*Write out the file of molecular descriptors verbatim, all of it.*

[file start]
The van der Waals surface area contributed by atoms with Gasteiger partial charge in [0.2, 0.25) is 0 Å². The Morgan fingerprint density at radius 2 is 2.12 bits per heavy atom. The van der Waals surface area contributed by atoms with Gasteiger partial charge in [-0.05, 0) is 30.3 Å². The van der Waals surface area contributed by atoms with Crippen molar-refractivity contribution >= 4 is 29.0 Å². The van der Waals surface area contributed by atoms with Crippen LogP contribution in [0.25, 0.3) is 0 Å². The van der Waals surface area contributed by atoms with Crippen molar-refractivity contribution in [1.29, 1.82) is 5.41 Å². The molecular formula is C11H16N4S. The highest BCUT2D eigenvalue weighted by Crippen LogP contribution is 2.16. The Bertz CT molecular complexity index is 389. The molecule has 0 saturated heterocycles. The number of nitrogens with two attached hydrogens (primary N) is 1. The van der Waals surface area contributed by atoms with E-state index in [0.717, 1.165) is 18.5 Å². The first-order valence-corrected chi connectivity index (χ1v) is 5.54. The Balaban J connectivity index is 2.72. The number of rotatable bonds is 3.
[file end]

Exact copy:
The van der Waals surface area contributed by atoms with Gasteiger partial charge in [0.2, 0.25) is 0 Å². The Morgan fingerprint density at radius 2 is 2.12 bits per heavy atom. The van der Waals surface area contributed by atoms with Gasteiger partial charge in [-0.05, 0) is 30.3 Å². The van der Waals surface area contributed by atoms with Crippen molar-refractivity contribution >= 4 is 29.0 Å². The van der Waals surface area contributed by atoms with Crippen LogP contribution in [0.25, 0.3) is 0 Å². The van der Waals surface area contributed by atoms with Crippen molar-refractivity contribution in [1.29, 1.82) is 5.41 Å². The molecular formula is C11H16N4S. The highest BCUT2D eigenvalue weighted by Crippen LogP contribution is 2.16. The Bertz CT molecular complexity index is 389. The molecule has 0 saturated heterocycles. The number of nitrogens with two attached hydrogens (primary N) is 1. The van der Waals surface area contributed by atoms with E-state index in [0.717, 1.165) is 18.5 Å². The first-order valence-corrected chi connectivity index (χ1v) is 5.54. The Balaban J connectivity index is 2.72. The number of rotatable bonds is 3.